+cache files.
+
+ If you need to do unusual things to compile the package, please try
+to figure out how `configure' could check whether to do them, and mail
+diffs or instructions to the address given in the `README' so they can
+be considered for the next release. If you are using the cache, and at
+some point `config.cache' contains results you don't want to keep, you
+may remove or edit it.
+
+ The file `configure.ac' (or `configure.in') is used to create
+`configure' by a program called `autoconf'. You need `configure.ac' if
+you want to change it or regenerate `configure' using a newer version
+of `autoconf'.
+
+The simplest way to compile this package is:
+
+ 1. `cd' to the directory containing the package's source code and type
+ `./configure' to configure the package for your system.
+
+ Running `configure' might take a while. While running, it prints
+ some messages telling which features it is checking for.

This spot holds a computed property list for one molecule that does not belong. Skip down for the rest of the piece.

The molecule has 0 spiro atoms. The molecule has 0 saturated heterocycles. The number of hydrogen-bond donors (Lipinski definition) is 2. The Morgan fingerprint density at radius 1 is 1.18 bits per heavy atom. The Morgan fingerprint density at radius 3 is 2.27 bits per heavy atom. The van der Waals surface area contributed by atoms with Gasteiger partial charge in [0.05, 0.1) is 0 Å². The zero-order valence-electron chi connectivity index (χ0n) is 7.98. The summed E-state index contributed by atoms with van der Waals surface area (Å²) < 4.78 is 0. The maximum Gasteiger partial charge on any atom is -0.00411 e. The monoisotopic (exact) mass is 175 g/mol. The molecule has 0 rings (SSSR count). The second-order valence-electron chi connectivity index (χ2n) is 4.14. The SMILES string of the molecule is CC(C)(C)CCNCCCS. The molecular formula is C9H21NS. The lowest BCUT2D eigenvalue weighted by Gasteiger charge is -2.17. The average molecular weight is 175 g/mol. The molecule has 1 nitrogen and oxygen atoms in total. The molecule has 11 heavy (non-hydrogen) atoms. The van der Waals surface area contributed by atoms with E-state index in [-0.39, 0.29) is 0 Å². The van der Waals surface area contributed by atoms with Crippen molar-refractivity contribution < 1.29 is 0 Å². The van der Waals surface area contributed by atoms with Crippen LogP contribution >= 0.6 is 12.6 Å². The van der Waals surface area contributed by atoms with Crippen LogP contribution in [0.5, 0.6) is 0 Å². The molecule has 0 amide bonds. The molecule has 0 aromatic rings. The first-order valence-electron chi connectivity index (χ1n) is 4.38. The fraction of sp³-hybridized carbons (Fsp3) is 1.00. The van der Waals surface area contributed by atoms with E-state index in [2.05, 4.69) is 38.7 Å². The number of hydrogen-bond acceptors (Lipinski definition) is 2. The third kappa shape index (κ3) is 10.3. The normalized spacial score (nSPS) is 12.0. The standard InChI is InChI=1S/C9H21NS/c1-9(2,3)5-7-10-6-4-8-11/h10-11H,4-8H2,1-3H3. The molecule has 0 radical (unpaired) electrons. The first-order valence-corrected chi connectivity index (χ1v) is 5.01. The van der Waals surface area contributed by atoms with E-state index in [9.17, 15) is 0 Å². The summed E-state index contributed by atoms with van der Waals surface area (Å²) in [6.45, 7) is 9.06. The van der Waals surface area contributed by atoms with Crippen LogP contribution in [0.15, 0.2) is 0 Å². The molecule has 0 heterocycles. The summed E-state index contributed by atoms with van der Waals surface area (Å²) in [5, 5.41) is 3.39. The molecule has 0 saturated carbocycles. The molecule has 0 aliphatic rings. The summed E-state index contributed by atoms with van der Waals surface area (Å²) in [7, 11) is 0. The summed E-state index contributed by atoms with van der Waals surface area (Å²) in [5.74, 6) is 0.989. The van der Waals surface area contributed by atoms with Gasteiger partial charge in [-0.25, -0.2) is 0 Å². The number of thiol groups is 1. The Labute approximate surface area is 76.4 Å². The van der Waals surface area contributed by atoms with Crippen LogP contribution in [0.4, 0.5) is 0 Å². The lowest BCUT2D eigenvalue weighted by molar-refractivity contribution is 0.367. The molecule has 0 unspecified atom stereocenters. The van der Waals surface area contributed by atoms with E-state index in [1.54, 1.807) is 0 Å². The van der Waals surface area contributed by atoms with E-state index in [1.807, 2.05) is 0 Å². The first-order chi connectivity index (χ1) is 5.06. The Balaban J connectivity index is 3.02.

+
+ 2. Type `make' to compile the package.
+
+ 3. Optionally, type `make check' to run any self-tests that come with
+ the package.
+
+ 4. Type `make install' to install the programs and any data files and
+ documentation.
+
+ 5. You can remove the program binaries and object files from the
+ source code directory by typing `make clean'. To also remove the
+ files that `configure' created (so you can compile the package for
+ a different kind of computer), type `make distclean'. There is
+ also a `make maintainer-clean' target, but that is intended mainly
+ for the package's developers. If you use it, you may have to get
+ all sorts of other programs in order to regenerate files that came
+ with the distribution.
+
+Compilers and Options